Best goats' cheese in the world | Posted: 14 August 2014
Tasty cheese on ancient Fuerteventura
Tasty cheese on ancient Fuerteventura
Tasty cheese on ancient Fuerteventura

Did you know that Fuerteventura translates from the Spanish as ‘goat island’? Ok, so it doesn’t really, but if you spend any time here you could easily be mistaken for thinking it did.

The island's most numerous inhabitants are Cabra Majorera goats, common to all the Canary Islands, yet most prevalent here on Fuerteventura. They are well suited to the starkly beautiful landscapes that simply would not support cattle, and the chances are that you will see many of the 28 different varieties as you explore the island, particularly in the interior on the vast plains and in the surprisingly green valleys scattered across the island.

When the Conquistadores first arrived in the early fifteenth century, the indigenous Mahos people were already tending upwards of 60,000 goats across the length and breadth of the island. Today, it is estimated that there are somewhere in the region of 140,000, a number which exceeds the human population by a considerable margin.

Maxorata, as Fuerteventura was known in the Middle Ages, gave its name to the queso Majorero cheese, and also to the goats themselves. Cabra Majorera goats are very adaptable animals – they have to be – and produce an almost aromatic, high-fat milk which is perfect for making what is reputed to be the best goats' cheese in the world! (Majorero cheese was the first goats' cheese in Spain to receive Protected Designation of Origin in 1996, due to the ingredients used and its traditional production methods.)

In the plains of the Jandia Peninsula, herds of goats still roam free, breeding and surviving on their own. In a tradition that dates back to those pre-conquest days, the goats are annually rounded up into a dry-stone wall corral known as a gambuesa at a hot and dusty affair known as the apañada.

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Here, the herd is checked for its general health, new kids are marked, castrations are carried out and goats are bought and sold. As Fuerteventura is an island, the goats do not contract common illnesses seen in other populations, and their exceptional genetic qualities add to the high quality of the milk.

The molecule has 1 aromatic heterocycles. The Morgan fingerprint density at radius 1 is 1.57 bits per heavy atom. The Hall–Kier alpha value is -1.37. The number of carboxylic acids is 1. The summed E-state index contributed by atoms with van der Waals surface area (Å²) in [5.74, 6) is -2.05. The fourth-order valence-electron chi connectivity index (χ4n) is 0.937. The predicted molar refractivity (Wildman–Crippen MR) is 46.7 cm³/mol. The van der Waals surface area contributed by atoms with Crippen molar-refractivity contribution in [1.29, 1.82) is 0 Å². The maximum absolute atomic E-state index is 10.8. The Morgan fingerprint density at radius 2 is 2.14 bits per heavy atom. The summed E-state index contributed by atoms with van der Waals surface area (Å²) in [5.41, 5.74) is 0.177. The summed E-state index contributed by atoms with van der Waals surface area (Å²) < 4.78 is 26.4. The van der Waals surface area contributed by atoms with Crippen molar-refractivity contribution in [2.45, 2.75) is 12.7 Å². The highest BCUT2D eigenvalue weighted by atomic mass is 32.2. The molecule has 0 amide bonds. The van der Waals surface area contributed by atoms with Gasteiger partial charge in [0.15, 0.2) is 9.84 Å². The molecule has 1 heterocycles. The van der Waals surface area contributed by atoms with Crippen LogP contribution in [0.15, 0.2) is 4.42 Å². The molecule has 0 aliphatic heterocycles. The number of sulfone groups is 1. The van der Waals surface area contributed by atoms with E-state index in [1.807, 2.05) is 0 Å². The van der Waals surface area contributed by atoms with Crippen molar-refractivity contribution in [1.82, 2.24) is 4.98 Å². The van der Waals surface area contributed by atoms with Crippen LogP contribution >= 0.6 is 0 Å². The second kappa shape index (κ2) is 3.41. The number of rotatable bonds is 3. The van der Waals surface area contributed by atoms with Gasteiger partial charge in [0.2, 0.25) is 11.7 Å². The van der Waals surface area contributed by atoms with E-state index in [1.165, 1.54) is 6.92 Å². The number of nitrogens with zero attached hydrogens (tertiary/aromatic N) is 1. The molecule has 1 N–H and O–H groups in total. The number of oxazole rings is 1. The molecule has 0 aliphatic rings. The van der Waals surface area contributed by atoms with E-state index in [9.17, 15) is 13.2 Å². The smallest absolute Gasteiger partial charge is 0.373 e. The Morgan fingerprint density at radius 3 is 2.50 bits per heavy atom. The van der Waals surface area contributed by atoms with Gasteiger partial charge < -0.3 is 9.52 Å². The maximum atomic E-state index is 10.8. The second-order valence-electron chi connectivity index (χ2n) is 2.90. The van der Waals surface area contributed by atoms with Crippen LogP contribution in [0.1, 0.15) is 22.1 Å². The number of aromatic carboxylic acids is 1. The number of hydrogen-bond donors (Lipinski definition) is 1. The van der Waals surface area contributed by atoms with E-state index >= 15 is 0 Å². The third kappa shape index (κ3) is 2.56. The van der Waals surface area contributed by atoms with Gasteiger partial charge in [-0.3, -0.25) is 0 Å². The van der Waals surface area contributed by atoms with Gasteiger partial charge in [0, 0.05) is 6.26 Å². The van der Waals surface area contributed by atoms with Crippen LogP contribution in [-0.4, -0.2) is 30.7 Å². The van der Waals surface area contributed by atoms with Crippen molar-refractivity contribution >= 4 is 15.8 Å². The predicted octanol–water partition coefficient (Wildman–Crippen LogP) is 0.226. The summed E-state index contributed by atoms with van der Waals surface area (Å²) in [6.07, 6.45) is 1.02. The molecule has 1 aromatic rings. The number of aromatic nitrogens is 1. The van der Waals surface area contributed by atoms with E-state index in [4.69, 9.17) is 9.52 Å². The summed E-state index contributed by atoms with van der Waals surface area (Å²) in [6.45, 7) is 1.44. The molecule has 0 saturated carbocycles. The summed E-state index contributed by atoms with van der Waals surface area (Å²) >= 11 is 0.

Similar to Manchego, Majorero is a firm cheese with a milky, nutty flavour that goes surprisingly well with pears (a rival for Stinking Bishop, perhaps?) as well as being a delicious accompaniment to traditional Canarian potato dishes. The cheeses range from fresco (soft, white and quite bland), semicurado (matured for more than 35 days, harder and stronger flavoured) and curado (matured for more than 105 days and sometimes pungent enough to take your breath away). The white rind on the soft cheeses takes on an ivory hue as it matures, while some cheeses are impregnated with gofio (toasted cereal flour) or paprika, which help to preserve the cheese and also to give it its characteristic flavours.

No visit to Fuerteventura would be complete without calling in at one of the island’s goat farms to taste (and buy) the cheese. Near the village of Betancuria, you will find the Cumbres de Betancuria, a dairy that not only sells its own fine cheeses, but which also has a small museum dedicated to old farming methods, and a shop selling other local produce.

Time your arrival for lunch and settle down to some queso Majorero, papas arrugadas (wrinkly potatoes) with mojo sauce (red with chillies or green with coriander) and almogrote, a soft paste made from goats’ cheese, peppers, olive oil and garlic, for a real taste of authentic Fuerteventura.



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